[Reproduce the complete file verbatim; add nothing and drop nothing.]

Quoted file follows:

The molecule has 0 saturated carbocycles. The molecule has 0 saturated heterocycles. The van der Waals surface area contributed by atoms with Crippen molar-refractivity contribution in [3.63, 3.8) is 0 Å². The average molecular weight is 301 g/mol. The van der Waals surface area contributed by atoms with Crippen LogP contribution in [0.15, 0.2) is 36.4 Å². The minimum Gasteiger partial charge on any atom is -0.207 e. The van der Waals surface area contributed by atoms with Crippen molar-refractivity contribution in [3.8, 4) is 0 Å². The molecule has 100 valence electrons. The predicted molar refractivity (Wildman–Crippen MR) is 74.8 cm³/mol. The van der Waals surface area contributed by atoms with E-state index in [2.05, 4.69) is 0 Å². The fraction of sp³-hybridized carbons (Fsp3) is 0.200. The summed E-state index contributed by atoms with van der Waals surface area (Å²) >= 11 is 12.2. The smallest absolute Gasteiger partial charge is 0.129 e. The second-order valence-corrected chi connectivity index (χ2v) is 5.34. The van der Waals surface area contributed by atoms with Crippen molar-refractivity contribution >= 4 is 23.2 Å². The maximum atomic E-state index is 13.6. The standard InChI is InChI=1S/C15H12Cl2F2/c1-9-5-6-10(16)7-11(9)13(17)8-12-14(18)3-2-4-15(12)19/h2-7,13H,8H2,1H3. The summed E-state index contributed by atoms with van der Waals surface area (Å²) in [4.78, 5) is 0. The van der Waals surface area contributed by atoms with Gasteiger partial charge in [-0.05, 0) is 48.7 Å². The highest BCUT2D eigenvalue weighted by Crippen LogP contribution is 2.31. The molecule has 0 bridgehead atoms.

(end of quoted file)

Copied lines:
The molecule has 0 saturated carbocycles. The molecule has 0 saturated heterocycles. The van der Waals surface area contributed by atoms with Crippen molar-refractivity contribution in [3.63, 3.8) is 0 Å². The average molecular weight is 301 g/mol. The van der Waals surface area contributed by atoms with Crippen LogP contribution in [0.15, 0.2) is 36.4 Å². The minimum Gasteiger partial charge on any atom is -0.207 e. The van der Waals surface area contributed by atoms with Crippen molar-refractivity contribution in [3.8, 4) is 0 Å². The molecule has 100 valence electrons. The predicted molar refractivity (Wildman–Crippen MR) is 74.8 cm³/mol. The van der Waals surface area contributed by atoms with E-state index in [2.05, 4.69) is 0 Å². The fraction of sp³-hybridized carbons (Fsp3) is 0.200. The summed E-state index contributed by atoms with van der Waals surface area (Å²) >= 11 is 12.2. The smallest absolute Gasteiger partial charge is 0.129 e. The second-order valence-corrected chi connectivity index (χ2v) is 5.34. The van der Waals surface area contributed by atoms with Crippen molar-refractivity contribution >= 4 is 23.2 Å². The maximum atomic E-state index is 13.6. The standard InChI is InChI=1S/C15H12Cl2F2/c1-9-5-6-10(16)7-11(9)13(17)8-12-14(18)3-2-4-15(12)19/h2-7,13H,8H2,1H3. The summed E-state index contributed by atoms with van der Waals surface area (Å²) in [4.78, 5) is 0. The van der Waals surface area contributed by atoms with Gasteiger partial charge in [-0.05, 0) is 48.7 Å². The highest BCUT2D eigenvalue weighted by Crippen LogP contribution is 2.31. The molecule has 0 bridgehead atoms.